Workflow for setting-up an online service, like Edublogs.

Hello, I'm in the process of setting up an online service, like Edublogs, but for another target group.
The service has to be in Brazilian Portuguese. WPMU is already installed and working fine.
I'm now a bit lost in how to proceed.
What have to be installed first, plugins or themes? Or does not matter?
Which plugins are essential?
When is the time to setup membership plans?
When to translate the themes and plugins?
There is so much you can do with WPMUdev, that's hard to know where to start.
Is not a question of how to do, WPMUdev has amazing tutorials, is more a question of what to do?
Maybe someone could put me in the right direction, please?

Thanks in advance,

Linhares Junior

    Timothy Bowers

    What have to be installed first, plugins or themes? Or does not matter?

    It doesn't really matter but there are things to keep in mind:

    + Create a clear plan of what you want to achieve!

    + Stick to that plan!

    + Don't install plugins and themes on your main site just to test, every install can and often will insert data in the database, not all will remove the data when removed thus leading to DB bloat.

    + Try not to bloat your install with too many plugins, remember every time a plugin is installed it can insert data, it might also be another 1 or another 100+ php files to include on every page and post load depending on the plugin, thus requiring more memory from your install. Shared hosting environments and hosting companies don't always play nice when you hog their server resources.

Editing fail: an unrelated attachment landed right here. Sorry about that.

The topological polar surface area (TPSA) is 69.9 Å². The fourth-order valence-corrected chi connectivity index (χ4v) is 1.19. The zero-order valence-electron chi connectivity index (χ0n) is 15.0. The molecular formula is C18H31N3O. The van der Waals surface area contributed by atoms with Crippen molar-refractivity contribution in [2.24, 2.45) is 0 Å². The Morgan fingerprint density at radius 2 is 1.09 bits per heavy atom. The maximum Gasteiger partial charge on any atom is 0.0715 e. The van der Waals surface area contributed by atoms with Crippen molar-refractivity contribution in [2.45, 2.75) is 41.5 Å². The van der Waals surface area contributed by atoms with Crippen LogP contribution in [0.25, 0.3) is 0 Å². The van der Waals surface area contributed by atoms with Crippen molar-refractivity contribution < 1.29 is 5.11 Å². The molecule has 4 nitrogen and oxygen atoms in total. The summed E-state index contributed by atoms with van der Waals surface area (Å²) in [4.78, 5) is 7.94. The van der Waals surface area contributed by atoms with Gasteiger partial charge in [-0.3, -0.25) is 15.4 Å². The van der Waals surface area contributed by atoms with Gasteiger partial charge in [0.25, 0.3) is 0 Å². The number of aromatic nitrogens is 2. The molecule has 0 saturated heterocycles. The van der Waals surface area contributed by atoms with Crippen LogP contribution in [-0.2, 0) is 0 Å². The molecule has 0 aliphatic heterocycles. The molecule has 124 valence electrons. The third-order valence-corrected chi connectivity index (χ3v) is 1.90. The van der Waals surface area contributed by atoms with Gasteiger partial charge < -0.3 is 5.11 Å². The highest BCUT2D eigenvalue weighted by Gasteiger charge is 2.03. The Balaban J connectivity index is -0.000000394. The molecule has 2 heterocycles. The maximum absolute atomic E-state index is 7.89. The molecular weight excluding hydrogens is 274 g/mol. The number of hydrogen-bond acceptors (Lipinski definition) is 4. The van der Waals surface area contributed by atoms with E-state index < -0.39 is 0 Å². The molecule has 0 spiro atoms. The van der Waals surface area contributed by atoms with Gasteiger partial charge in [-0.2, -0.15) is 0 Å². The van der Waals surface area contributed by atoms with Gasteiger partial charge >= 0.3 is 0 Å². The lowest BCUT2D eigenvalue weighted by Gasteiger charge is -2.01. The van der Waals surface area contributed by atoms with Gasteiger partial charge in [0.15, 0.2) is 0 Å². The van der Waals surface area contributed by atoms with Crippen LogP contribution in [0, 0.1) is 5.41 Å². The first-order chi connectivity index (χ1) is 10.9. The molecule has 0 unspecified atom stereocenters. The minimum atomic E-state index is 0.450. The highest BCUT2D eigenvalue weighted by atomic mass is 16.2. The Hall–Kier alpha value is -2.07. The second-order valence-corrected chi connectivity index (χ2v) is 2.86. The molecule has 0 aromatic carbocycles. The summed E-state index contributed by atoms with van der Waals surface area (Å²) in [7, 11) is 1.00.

+ Create a sandbox install if you must play with themes and plugins before putting them on your production website, thus limiting the footprint on your main install.

    + Make sure your hosting environment is capable of managing your realistic anticipated usage. These things are not always easy so unless you have a huge advertising budget then chances are you won't grow that quickly at first although I suppose anything is possible.

    Which plugins are essential?

    Only you can decide that really, Do you want some form of spam protection? Do you want a community similar to facebook? Do you want to offer memberships? Do you want them to create their own blogs? Forums, something else?

    All decisions only you can make because you understand what you want to achieve.

    When is the time to setup membership plans?

    You need to create your own business model for this, what your asking is pretty much how you think your business should be run. That choice is really yours to make alone! Unless you have business partners of course.

    When to translate the themes and plugins?

    Not sure I really understand your question here? Are you providing multiple languages to your end users?

    There is so much you can do with WPMUdev, that's hard to know where to start.

    Then create a sandbox, a play area and go wild there. Create a business plan, a business model and a plan of what you hope to achieve with your website. Going into this with eyes wide shut or no idea of what you want the outcome to be in 6 months, 1 years, 2 years, etc, will only be a recipe for disaster.

    Forward planning is crucial if you intend to make this a serious venture.

    This is really all in your hands!

    linhares

    Hi, Tim,

    You have definitely answered my questions and like you say, planning is the big secret!
    About the translation, my clients will be mainly Brazilians, my intention is to offer a service for Brazilians,
    like you can find many in Europe and America (all in English), that is completely in Portuguese.
    The administration, plugins, themes, menus, buttons, notifications, everything possible should be translated.